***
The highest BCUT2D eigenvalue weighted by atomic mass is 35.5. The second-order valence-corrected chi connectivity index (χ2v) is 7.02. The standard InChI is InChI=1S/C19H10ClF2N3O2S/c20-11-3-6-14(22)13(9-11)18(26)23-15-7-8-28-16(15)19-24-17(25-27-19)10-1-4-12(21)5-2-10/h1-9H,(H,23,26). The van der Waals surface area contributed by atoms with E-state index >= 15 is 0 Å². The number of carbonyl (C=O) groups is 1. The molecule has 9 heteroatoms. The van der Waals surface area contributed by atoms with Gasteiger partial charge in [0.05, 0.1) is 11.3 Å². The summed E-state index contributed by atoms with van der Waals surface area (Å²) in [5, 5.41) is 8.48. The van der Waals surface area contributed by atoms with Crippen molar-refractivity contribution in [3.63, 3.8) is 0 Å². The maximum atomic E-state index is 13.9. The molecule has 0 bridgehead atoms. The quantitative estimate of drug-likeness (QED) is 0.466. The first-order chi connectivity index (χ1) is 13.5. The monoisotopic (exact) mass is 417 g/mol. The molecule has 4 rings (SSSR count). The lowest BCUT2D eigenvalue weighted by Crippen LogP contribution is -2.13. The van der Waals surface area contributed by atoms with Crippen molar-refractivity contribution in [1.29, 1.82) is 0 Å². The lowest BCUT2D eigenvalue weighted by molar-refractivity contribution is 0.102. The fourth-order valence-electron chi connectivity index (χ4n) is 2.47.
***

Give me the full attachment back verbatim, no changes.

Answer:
The highest BCUT2D eigenvalue weighted by atomic mass is 35.5. The second-order valence-corrected chi connectivity index (χ2v) is 7.02. The standard InChI is InChI=1S/C19H10ClF2N3O2S/c20-11-3-6-14(22)13(9-11)18(26)23-15-7-8-28-16(15)19-24-17(25-27-19)10-1-4-12(21)5-2-10/h1-9H,(H,23,26). The van der Waals surface area contributed by atoms with E-state index >= 15 is 0 Å². The number of carbonyl (C=O) groups is 1. The molecule has 9 heteroatoms. The van der Waals surface area contributed by atoms with Gasteiger partial charge in [0.05, 0.1) is 11.3 Å². The summed E-state index contributed by atoms with van der Waals surface area (Å²) in [5, 5.41) is 8.48. The van der Waals surface area contributed by atoms with Crippen molar-refractivity contribution in [3.63, 3.8) is 0 Å². The maximum atomic E-state index is 13.9. The molecule has 0 bridgehead atoms. The quantitative estimate of drug-likeness (QED) is 0.466. The first-order chi connectivity index (χ1) is 13.5. The monoisotopic (exact) mass is 417 g/mol. The molecule has 4 rings (SSSR count). The lowest BCUT2D eigenvalue weighted by Crippen LogP contribution is -2.13. The van der Waals surface area contributed by atoms with Crippen molar-refractivity contribution in [1.29, 1.82) is 0 Å². The lowest BCUT2D eigenvalue weighted by molar-refractivity contribution is 0.102. The fourth-order valence-electron chi connectivity index (χ4n) is 2.47.